A rotation on less than one revolution in the reverse direction of the prop appears to require no corrective action, while a rotation of one or more revolutions in the wrong direction requires the engine to have the venting checked as layout by Rotax. The bulletin says that the rotation of the prop in the wrong direction may cause the ingestion of air into the valve chain.

Rotax references:


Service Bulletin: Inspection for correct venting of the oil system for Rotax engine type 912 and 914 (series)
SB-912-036 R1 SB-914-022 R1

Cited in Compliance 1.5 – “engines which have had the prop spun for more than 1 turn in reverse direction allowing air to be ingested into the valve train.”





Service instruction: Venting of lubrication system for Rotax engine type 912 and 914 (series) SI-04-1997 R3

Cited in 1.3 Reason – “and/or had the prop spun in the reverse direction allowing air to be ingested into the valve train.”


I have not included the SB or SI documents as I have not had permission from Rotax, but just google SB-912-036 or SI-04-1997 and you will find the PDF files!



Lesson 16A – Forced landings, constant aspect method

As I set off for the airfield today there was no way I would be flying it was windy, low cloud and rainy, unlike the day before when my friend Simon had posted on Facebook a picture from our C42 of clear blue skies with a comment of “a beautiful day for flying…” what a difference 24 hours make!

A beautiful day for flying… by Simon Read

My lesson was scheduled to start at 12:00 and I walked through the clubhouse door just before, all the aeroplanes where in the hanger and the ground was wet with the path flooded in places, it had stopped raining and the cloud base had lifted probably to around 1,000ft. I sat in the club house with a cup of tea and Mike asked “what should we do today”, “drink tea” I replied adding “it’s too wet and windy and the cloud base is too low to fly” Mike agreed but added “as soon as the weather has moved through it should be ok!”.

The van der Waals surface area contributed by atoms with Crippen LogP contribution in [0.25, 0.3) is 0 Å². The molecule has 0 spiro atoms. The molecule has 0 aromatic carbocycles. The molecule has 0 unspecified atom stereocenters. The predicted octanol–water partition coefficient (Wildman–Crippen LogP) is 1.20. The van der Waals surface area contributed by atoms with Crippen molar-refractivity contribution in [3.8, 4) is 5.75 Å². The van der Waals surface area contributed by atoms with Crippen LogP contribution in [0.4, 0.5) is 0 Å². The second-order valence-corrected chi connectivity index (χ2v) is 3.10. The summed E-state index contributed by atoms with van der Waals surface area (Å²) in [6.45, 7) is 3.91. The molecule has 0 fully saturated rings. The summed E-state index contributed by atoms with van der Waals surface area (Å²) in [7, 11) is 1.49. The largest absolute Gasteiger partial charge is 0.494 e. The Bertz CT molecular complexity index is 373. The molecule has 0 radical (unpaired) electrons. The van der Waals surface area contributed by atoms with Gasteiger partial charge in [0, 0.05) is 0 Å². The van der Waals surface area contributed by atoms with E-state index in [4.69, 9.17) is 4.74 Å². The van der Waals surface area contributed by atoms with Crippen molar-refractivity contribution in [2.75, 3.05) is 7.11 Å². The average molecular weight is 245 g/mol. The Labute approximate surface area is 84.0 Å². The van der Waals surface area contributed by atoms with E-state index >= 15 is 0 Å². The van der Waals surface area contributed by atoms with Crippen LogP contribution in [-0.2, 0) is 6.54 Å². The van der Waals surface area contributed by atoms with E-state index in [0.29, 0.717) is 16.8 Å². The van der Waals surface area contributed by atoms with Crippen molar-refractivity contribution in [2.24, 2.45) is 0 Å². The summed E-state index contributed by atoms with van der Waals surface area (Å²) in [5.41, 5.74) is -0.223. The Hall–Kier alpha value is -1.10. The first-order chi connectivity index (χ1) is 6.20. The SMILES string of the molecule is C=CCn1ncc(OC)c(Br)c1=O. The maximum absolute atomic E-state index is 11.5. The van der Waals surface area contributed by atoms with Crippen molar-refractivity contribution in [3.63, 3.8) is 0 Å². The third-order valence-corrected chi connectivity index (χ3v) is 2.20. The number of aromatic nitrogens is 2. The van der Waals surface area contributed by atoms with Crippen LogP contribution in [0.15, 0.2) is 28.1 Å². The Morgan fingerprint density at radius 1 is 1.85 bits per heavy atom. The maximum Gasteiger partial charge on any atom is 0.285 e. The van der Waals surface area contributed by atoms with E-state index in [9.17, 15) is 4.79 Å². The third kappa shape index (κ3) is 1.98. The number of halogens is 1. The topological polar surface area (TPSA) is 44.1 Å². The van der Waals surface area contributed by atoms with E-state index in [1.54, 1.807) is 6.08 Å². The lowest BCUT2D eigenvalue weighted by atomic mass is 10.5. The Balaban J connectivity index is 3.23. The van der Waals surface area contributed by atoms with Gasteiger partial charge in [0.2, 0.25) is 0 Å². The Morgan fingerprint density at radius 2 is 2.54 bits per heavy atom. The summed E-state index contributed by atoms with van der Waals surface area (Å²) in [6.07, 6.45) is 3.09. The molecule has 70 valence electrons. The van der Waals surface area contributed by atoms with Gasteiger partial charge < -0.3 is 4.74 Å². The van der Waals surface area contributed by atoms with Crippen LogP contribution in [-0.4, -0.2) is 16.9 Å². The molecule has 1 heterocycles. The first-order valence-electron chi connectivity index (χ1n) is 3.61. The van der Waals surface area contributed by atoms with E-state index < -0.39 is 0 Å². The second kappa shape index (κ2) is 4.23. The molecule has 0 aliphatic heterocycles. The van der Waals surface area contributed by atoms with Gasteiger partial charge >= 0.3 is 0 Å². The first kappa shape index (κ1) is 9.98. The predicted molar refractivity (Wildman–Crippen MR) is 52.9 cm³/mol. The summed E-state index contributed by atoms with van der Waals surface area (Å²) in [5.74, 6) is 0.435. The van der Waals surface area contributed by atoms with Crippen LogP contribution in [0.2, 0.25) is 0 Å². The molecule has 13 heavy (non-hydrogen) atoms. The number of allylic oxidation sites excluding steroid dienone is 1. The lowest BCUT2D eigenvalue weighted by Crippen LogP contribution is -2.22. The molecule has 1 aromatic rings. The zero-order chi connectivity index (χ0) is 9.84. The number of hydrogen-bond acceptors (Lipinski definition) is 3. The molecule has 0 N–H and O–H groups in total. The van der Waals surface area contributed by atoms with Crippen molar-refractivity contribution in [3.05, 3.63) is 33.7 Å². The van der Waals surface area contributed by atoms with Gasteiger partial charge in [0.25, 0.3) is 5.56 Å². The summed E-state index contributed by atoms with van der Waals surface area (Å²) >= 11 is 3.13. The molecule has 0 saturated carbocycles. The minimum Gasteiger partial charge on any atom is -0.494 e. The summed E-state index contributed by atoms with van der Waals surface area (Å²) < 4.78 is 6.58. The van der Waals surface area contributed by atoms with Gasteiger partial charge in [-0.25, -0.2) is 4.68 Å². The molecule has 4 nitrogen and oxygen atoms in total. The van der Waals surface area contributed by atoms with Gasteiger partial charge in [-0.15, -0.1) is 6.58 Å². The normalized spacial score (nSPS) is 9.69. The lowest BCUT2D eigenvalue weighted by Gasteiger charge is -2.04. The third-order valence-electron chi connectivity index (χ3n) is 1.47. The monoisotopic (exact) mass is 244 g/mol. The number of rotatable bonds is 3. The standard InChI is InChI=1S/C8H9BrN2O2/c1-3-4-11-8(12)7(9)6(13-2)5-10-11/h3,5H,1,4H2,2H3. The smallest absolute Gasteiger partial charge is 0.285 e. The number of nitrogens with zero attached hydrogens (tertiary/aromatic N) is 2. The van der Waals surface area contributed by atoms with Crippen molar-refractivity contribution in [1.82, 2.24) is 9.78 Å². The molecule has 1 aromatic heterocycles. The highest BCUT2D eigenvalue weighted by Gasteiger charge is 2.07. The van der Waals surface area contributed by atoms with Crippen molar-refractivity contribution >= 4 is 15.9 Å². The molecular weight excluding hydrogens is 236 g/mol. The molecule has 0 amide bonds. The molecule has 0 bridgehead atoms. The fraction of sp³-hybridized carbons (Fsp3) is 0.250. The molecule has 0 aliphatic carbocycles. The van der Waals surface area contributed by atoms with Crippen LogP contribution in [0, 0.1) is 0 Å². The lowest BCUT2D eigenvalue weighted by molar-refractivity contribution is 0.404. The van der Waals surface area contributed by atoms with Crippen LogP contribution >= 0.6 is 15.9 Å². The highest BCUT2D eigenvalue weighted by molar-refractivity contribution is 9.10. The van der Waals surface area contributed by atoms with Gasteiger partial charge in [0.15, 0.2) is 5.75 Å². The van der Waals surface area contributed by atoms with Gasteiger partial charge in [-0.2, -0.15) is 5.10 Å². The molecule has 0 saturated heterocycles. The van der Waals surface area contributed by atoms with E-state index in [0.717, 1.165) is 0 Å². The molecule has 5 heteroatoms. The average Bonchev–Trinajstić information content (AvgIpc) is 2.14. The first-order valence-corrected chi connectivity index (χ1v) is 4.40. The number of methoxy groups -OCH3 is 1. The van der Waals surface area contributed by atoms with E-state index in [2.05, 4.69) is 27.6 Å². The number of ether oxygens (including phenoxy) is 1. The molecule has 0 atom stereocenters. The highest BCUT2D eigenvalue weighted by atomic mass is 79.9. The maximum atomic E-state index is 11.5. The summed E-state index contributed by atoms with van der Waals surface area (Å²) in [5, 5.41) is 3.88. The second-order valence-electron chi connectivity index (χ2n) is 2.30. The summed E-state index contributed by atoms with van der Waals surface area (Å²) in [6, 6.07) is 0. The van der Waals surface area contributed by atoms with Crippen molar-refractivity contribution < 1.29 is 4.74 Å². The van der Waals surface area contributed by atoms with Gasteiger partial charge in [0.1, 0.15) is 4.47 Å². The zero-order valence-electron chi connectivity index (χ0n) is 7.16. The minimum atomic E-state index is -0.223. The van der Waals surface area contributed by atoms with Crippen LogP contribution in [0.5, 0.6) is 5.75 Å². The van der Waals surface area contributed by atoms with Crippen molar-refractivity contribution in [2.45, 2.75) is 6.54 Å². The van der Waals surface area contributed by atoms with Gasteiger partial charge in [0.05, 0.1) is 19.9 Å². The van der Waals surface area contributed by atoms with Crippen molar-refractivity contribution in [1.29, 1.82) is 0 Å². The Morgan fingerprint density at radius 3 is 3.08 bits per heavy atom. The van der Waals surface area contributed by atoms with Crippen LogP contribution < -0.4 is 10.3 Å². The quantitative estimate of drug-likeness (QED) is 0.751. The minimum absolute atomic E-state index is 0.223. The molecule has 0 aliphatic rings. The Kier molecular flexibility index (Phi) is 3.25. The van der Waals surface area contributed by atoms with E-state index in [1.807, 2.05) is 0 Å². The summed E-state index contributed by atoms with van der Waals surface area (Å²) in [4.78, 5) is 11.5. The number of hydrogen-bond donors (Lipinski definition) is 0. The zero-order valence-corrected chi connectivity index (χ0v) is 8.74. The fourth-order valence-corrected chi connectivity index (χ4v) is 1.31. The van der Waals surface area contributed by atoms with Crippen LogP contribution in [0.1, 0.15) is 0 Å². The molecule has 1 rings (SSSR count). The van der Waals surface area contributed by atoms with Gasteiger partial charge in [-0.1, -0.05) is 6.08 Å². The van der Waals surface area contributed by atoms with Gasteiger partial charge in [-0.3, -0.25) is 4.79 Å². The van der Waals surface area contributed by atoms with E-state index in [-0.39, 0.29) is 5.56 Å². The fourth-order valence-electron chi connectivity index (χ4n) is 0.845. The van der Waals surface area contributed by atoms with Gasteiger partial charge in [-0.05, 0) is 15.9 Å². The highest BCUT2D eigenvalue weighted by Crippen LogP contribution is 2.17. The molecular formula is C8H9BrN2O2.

I raised a point that Katie, Pat and I had discussed the previous week about the damage you can do by rotating a Rotax engine backwards by hand and showed a Rotax bulletin which related to it (I will write a separate blog about this) the conversation moved on to forced landings and the various methods of approaching the fields. Mike teaches to plan the approach hitting certain heights at certain places; this has the advantage of making it feel almost like a normal landing. Then in the microlight book there is the beat and turn and constant aspect approaches to forced landings also. I had re read the book and wanted to know more about the constant aspect method, Mike obliged and drew out the principle on the white board. He added it is difficult to use this method in an unfamiliar aeroplane hence why he teaches the planned method. Mike is always happy to accommodate his students and as the weather had improved Mike suggested we go and try it and see how it works for me! As we sat warming the C42 up it started to rain again but this soon passed and we managed to get up to 2,500ft and still be clear of clouds, Mike demonstrated the constant Aspect approach with his normal precision, then it was my turn and I got it down too! The cloud base was dropping so we flew to a brighter area and I had another two goes each time reaching the intended field on my next attempt I was a little short, but not by much. Finding another area where we could reach 2,500ft  I had another two goes including all the drills and reached the fields each time. As we returned to the airfield a shower was overhead and we flow through this and attempted another forced landing back on runway 19, but this time I would have overshot the field and we went around, I did find it distracting flying in rain previously I have only flown in very light showers! I flew a normal circuit in the rain which was lacking precision and height in places on final, but still managed to land nicely.